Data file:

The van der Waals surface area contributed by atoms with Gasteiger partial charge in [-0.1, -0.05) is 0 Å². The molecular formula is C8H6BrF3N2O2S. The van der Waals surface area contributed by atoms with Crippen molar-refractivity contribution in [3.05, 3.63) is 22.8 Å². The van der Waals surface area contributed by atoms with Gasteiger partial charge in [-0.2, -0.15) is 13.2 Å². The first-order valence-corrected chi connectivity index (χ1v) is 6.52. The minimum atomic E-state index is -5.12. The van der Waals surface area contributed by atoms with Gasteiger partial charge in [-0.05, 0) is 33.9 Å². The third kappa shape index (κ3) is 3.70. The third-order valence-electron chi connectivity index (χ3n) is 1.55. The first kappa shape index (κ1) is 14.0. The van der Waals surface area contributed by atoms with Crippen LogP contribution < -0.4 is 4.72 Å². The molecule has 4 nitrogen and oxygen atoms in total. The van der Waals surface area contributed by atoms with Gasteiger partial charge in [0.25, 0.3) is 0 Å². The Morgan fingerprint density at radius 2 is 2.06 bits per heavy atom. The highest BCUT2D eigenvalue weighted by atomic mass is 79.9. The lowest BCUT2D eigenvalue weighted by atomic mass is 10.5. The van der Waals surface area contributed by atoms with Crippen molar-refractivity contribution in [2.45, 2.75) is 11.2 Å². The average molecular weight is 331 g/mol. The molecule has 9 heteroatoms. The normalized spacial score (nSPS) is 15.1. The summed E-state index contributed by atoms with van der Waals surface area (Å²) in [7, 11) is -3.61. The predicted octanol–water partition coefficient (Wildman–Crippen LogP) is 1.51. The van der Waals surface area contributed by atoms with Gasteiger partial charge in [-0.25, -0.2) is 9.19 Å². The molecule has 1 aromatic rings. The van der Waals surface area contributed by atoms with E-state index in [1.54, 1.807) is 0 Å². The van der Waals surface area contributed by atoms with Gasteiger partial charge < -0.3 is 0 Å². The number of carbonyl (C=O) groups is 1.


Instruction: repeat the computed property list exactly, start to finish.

The van der Waals surface area contributed by atoms with Gasteiger partial charge in [-0.1, -0.05) is 0 Å². The molecular formula is C8H6BrF3N2O2S. The van der Waals surface area contributed by atoms with Crippen molar-refractivity contribution in [3.05, 3.63) is 22.8 Å². The van der Waals surface area contributed by atoms with Gasteiger partial charge in [-0.2, -0.15) is 13.2 Å². The first-order valence-corrected chi connectivity index (χ1v) is 6.52. The minimum atomic E-state index is -5.12. The van der Waals surface area contributed by atoms with Gasteiger partial charge in [-0.05, 0) is 33.9 Å². The third kappa shape index (κ3) is 3.70. The third-order valence-electron chi connectivity index (χ3n) is 1.55. The first kappa shape index (κ1) is 14.0. The van der Waals surface area contributed by atoms with Crippen LogP contribution < -0.4 is 4.72 Å². The molecule has 4 nitrogen and oxygen atoms in total. The van der Waals surface area contributed by atoms with Gasteiger partial charge in [0.25, 0.3) is 0 Å². The Morgan fingerprint density at radius 2 is 2.06 bits per heavy atom. The highest BCUT2D eigenvalue weighted by atomic mass is 79.9. The lowest BCUT2D eigenvalue weighted by atomic mass is 10.5. The van der Waals surface area contributed by atoms with Crippen molar-refractivity contribution in [2.45, 2.75) is 11.2 Å². The average molecular weight is 331 g/mol. The molecule has 9 heteroatoms. The normalized spacial score (nSPS) is 15.1. The summed E-state index contributed by atoms with van der Waals surface area (Å²) in [7, 11) is -3.61. The predicted octanol–water partition coefficient (Wildman–Crippen LogP) is 1.51. The van der Waals surface area contributed by atoms with Gasteiger partial charge in [-0.25, -0.2) is 9.19 Å². The molecule has 1 aromatic rings. The van der Waals surface area contributed by atoms with E-state index in [1.54, 1.807) is 0 Å². The van der Waals surface area contributed by atoms with Gasteiger partial charge < -0.3 is 0 Å². The number of carbonyl (C=O) groups is 1.